Critical Analysis of the India Sri Lanka Fta

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INDIA – SRI LANKA BILATERAL
FREE TRADE AGREEMENT: Critical Analysis

INTERNATIONAL TRADE LAW
PROJECT REPORT
LLB 404

Submitted to:
Asst. Professor MANISH SHARMA

Submitted by:
ADITYA VASHISTH
13510303809
(VIII Semester)

May, 2013
Amity Law School, New Delhi
TABLE OF CONTENTS

1. INTRODUCTION……………………………………………………………….3

2. HISTORICAL OVERVIEW…………………………………………………….5

3. CONCEPTUALIZATION OF THE ISFTA…………………………………….8

4. CHARACHTERESTICS OF THE ISFTA……………………………………..10

5. ASSESSMENT OF TRADE UNDER THE ISFTA……………………………13

6. LOOKING BEYOND FTA: CEPA…………………………………………….17

7. CONCLUSION…………………………………………………………………19

8. BIBLIOGRAPHY………………………………………………………………20

INTRODUCTION

The growth of regional trade blocs has been one of the major developments in international relations in recent years. During the 1990s, regionalism was conceived as a developmental option in itself that would promote competitiveness of trade bloc members and help their fast integration into the international economy. As per the World Bank report on Global Economic Prospects (2005) the number of the Regional Trade Agreements (RTAs) has more than quadrupled since 1990 rising to around 230 by late 2004 and the trade between RTA partners now constitutes nearly 40% of total global trade. Quoting, World Trade Organisation (WTO) this report estimates another 60 agreements at various stages of negotiations. The World Bank report points out that the boom in Regional Trade Agreements (RTAs) reflects changes in certain countries trade policy objectives, the changing perceptions of the multilateral liberalization process, and the reintegration into the global economy of countries in transition from socialism.

Regional agreements vary widely, but all have the objective of reducing barriers to trade between member countries which implies discrimination against trade with other countries. At their simplest, these agreements merely remove tariffs on intra bloc trade in goods, but many go beyond that to cover non-tariff barriers and to extend liberalization to investment and other policies. At their deepest, they have the goal of economic union and involve the construction of shared executive, judicial, and legislative institutions.[1]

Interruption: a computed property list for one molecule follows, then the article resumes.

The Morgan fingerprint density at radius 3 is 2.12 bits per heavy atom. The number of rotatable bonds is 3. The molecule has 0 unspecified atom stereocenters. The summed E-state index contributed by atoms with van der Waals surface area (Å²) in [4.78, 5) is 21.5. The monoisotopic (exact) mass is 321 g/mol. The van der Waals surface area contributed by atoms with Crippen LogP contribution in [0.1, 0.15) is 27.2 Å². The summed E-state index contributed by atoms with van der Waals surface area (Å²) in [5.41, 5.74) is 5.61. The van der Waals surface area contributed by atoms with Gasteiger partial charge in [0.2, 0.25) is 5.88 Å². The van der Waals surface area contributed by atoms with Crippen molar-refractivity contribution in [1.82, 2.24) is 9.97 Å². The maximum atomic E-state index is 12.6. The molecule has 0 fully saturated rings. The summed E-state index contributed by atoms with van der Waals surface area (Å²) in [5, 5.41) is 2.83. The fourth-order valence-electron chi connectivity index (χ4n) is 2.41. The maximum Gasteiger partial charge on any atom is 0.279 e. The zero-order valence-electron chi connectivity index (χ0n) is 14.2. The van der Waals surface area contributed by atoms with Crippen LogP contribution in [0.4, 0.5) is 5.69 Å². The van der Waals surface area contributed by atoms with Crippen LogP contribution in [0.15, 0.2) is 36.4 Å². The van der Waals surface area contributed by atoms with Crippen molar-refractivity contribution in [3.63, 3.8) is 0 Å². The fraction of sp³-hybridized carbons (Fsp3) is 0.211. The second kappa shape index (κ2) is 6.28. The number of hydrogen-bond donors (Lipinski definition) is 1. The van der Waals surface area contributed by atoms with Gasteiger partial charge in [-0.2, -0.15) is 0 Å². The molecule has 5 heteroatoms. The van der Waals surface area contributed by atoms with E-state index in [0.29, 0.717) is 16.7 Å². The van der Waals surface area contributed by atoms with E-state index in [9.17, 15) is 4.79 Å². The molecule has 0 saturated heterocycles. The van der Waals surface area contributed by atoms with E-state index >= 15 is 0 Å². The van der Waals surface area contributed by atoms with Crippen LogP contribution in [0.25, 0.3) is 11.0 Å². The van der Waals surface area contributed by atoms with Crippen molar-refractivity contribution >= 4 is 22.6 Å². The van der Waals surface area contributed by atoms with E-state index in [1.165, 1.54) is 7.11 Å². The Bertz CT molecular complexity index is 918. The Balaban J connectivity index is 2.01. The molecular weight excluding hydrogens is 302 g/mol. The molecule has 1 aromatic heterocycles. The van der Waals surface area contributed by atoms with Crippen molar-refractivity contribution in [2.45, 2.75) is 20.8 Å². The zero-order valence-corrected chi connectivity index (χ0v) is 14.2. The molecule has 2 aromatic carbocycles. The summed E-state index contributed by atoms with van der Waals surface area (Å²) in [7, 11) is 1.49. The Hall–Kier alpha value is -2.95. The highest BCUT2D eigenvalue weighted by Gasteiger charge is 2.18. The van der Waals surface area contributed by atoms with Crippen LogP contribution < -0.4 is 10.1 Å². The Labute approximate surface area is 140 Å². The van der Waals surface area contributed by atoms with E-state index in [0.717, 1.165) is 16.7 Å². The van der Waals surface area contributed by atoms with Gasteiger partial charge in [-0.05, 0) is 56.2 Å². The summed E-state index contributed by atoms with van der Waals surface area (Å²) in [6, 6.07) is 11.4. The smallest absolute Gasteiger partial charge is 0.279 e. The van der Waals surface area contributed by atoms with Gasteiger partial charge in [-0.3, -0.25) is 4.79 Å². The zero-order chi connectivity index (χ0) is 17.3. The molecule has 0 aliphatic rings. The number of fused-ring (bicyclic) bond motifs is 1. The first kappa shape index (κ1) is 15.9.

Among the seven member countries of the South Asian Association of Regional Cooperation (SAARC), India and Sri Lanka accounts for the largest bilateral trade flow in the region. Thanks to the India-Sri Lanka Free Trade Agreement (ISFTA) that was signed between the two countries in December 1998 and operationalized in March 2000. However, almost at the same time in 1993 the agreement on South Asian Preferential Trading Arrangement (SAPTA) was signed among the seven member countries of SAARC. The objective was to promote and sustain trade and economic cooperation within the SAARC region through the exchange of concessions. This pushed the agenda for promoting bilateral trade between India and Sri Lanka to the background. However, the negotiations under SAPTA progressed at a very slow pace and became a time consuming process. The failure of SAPTA brought about the desire for a free trade agreement with India to the forefront from the Sri Lankan side. It was felt that such an agreement would give the much needed market access to the exporters from Sri Lanka. India was also keen to acquire the South Asian markets and expressed its willingness to consider bilateral free trade agreements with its South Asian neighbours. Accordingly, the India-Sri Lanka Free Trade Agreement (ISFTA) was signed between the two countries on 28 December, 1998 in New Delhi, India and came into operation on 1 March, 2000.

India and Sri Lanka look upon regional/bilateral FTAs as a complement to the multilateral trading system by ensuring the compatibility of the...
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